In Louisiana, more than a million homes remain without power in New Orleans after Hurricane Ida. The balance is 4 deaths, well below Hurricane Katrina in 2005, and that’s thanks to investments in flood control systems. However, according to the United Nations, Ida could be the most costly weather disaster in history with severe damage to the power grid.
Ruined homes, fallen trees, and flooded streets are the bleak outlook from Hurricane Ida, a Category 4 hurricane that hit New Orleans. The city has been in complete darkness since Sunday, and residents like Ana Garcia who lives in Jefferson Parish, 4 kilometers from New Orleans, are having hard hours.
“There are a lot of fallen trees around, we have no electricity, we had no water for one day. Thank God, nothing happened in our house, but others were not so lucky in our area. Trees fell on rooftops, roofs were cut off…”, as He says.
“A friend of my husband drove about six hours yesterday to get a generator, which is useful for things like charging cell phones. The real drawback is the heat, but with some fans and fans one of them is really good. We’ll stay and see if we can help the community,” he explains.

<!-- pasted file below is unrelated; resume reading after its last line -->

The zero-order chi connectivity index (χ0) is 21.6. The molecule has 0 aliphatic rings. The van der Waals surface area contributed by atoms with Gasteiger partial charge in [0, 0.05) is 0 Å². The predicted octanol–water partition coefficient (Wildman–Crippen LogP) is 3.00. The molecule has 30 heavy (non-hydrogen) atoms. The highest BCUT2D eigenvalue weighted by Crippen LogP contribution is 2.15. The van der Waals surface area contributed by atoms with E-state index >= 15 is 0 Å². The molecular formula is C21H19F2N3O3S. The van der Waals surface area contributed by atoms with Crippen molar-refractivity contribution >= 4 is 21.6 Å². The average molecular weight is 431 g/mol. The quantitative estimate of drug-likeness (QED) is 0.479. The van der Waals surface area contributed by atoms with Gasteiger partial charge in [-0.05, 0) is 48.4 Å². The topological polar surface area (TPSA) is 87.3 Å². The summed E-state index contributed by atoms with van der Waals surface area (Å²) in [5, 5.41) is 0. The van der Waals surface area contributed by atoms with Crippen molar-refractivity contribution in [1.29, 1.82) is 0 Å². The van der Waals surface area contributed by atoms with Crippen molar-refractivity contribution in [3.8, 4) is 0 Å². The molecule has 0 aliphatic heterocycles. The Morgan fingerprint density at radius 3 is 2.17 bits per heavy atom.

The electricity network will be restored as a priority for hospitals fighting the Covid epidemic, as well as for sewage and water treatment systems. While it may take several more days for the general population. Anna Maria, a New Orleans suburban resident contacted by the RFI, chose to flee her home, traumatized by the memory of Hurricane Katrina in 2005.
“We made the decision because we had that experience with Katrina and we knew a Category 3 and 4 hurricane would be very devastating. We know our house is fine, but we have several family members who have been affected by the roof removal – you can see the sky from the house – and obviously the rain He entered and caused roofs to collapse. It’s the story of thousands of people in Louisiana right now,” he summarizes.
“We are waiting for a better restoration of the water and sanitation system to return as soon as possible to conduct an assessment of the damage and see what happens, which is the uncertainty of many people who have left their homes,” he adds. I am Maria.
President Joe Biden will visit Louisiana on Friday to assess the damage caused by the hurricane. On the other hand, 1,600 rescuers were deployed, as well as 5,200 military personnel.
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